It is important that students bring a certain ragamuffin, barefoot, irreverence to their studies; they are not here to worship what is known, but to question it.
~Jacob Bronowski, The Ascent of Man
The 283rd day of the year;283 is a twin prime. Also it can be expressed as powers of its digits, 283 = 25 + 81 + 35. (Curious students might seek the first multi-digit number for which this is possible)
1676 Leeuwenhoek writes to Oldenburg to describe the "little animals" he sees in his microscope.
The 31th of May, I perceived in the same water more of those Animals, as also some that were somewhat bigger. And I imagine, that [ten hundred thousand] of these little Creatures do not equal an ordinary grain of Sand in bigness: And comparing them with a Cheese-mite (which may be seen to move with the naked eye) I make the proportion of one of these small Water-creatures to a Cheese-mite, to be like that of a Bee to a Horse: For, the circumference of one of these little Animals in water, is not so big as the thickness of a hair in a Cheese-mite.*The Collected Letters of Antoni van Leeuwenhoek (1957), Vol. 2, 75.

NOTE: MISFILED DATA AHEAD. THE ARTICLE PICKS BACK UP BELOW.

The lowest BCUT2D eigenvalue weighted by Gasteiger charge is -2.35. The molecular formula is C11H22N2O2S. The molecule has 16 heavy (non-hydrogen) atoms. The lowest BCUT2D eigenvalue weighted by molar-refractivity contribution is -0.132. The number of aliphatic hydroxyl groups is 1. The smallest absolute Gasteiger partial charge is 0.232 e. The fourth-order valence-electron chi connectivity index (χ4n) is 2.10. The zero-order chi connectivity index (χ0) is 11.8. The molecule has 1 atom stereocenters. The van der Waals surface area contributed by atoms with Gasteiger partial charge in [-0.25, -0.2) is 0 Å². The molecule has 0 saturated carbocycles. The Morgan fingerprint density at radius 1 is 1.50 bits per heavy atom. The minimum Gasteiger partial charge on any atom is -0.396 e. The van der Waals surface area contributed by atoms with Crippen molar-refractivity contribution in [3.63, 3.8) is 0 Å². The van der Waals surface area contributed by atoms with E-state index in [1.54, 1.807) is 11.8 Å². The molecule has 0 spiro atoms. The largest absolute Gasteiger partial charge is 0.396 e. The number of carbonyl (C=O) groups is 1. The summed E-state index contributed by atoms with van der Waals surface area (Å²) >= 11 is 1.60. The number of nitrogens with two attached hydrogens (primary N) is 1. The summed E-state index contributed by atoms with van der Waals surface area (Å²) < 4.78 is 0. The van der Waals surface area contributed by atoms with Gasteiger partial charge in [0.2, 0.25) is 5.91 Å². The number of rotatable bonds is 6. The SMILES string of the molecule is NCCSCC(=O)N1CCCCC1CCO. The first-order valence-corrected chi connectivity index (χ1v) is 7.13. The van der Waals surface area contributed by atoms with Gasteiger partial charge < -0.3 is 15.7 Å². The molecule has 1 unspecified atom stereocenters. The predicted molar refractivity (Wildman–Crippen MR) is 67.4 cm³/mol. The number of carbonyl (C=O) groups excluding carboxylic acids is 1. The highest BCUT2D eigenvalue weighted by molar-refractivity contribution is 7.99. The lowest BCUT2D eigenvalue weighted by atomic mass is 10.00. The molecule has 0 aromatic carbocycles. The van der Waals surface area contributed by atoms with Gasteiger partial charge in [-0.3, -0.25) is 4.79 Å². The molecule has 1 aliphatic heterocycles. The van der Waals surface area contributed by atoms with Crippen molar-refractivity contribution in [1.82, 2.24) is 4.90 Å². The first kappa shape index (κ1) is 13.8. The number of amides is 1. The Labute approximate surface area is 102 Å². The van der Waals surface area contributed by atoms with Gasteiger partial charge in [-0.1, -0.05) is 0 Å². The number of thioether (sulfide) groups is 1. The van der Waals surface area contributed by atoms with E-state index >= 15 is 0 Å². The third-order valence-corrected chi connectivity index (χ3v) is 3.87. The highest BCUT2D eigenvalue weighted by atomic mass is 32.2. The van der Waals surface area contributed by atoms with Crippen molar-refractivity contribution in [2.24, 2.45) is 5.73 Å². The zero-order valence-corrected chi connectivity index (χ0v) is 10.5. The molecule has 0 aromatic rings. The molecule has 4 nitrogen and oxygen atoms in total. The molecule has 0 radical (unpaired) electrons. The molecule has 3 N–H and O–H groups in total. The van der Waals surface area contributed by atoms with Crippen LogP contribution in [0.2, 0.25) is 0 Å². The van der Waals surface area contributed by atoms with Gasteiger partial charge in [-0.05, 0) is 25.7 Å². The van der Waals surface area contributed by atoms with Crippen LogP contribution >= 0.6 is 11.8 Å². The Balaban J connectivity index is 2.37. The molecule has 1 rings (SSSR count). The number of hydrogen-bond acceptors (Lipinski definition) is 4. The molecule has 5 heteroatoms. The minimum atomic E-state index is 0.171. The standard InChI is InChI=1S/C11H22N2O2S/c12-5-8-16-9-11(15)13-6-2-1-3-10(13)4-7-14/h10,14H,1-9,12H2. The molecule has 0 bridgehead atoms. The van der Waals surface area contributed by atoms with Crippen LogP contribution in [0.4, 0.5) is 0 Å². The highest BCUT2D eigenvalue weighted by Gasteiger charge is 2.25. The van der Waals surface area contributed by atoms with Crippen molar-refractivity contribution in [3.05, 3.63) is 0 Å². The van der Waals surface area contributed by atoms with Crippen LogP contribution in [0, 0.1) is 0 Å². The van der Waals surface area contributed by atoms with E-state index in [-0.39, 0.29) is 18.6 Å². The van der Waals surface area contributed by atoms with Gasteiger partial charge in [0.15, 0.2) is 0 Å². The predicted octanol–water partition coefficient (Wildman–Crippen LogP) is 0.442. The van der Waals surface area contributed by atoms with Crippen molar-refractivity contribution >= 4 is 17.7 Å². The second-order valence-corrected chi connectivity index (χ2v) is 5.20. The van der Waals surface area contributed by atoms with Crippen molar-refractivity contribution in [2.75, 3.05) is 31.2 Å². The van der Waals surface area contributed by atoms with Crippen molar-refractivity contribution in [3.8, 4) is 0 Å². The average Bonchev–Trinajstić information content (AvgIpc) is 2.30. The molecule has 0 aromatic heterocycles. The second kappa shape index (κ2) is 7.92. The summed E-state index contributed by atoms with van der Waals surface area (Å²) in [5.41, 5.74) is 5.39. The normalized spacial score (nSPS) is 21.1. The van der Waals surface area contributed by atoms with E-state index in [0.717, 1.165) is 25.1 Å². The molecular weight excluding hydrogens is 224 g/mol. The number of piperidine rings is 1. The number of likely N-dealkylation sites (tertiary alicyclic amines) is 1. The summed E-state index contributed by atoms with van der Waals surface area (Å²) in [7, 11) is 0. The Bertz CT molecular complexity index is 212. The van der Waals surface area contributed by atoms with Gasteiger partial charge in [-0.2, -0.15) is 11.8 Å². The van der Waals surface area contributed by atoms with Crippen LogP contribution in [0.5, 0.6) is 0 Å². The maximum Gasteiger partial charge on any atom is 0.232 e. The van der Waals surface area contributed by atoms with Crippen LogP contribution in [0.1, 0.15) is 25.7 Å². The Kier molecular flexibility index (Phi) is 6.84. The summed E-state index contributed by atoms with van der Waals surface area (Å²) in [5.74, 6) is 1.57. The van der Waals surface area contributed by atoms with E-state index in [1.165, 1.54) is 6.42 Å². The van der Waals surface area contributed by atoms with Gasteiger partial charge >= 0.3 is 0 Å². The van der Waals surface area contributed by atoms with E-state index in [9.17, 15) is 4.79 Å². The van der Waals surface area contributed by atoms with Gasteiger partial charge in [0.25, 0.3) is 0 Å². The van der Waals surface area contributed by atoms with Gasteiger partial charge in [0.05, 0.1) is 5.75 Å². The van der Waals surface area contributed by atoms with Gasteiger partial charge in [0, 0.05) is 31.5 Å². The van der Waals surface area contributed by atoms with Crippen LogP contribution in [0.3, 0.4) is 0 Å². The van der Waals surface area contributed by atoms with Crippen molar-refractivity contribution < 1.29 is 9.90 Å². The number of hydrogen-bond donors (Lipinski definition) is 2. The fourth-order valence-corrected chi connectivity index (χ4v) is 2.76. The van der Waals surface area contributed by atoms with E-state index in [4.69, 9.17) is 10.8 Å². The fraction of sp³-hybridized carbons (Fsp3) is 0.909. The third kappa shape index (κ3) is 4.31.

1701 Yale College founded. Yale traces its beginnings to "An Act for Liberty to Erect a Collegiate School", passed by the General Court of the Colony of Connecticut on October 9, 1701 in an effort to create an institution to train ministers and lay leadership for Connecticut. Soon thereafter, a group of ten Congregationalist ministers: Samuel Andrew, Thomas Buckingham, Israel Chauncy, Samuel Mather, James Noyes, James Pierpont, Abraham Pierson, Noadiah Russell, Joseph Webb and Timothy Woodbridge, all of whom were alumni of Harvard, met in the study of Reverend Samuel Russell in Branford, Connecticut, to pool their books to form the school's first library. The group, led by James Pierpont, is now known as "The Founders". *Wik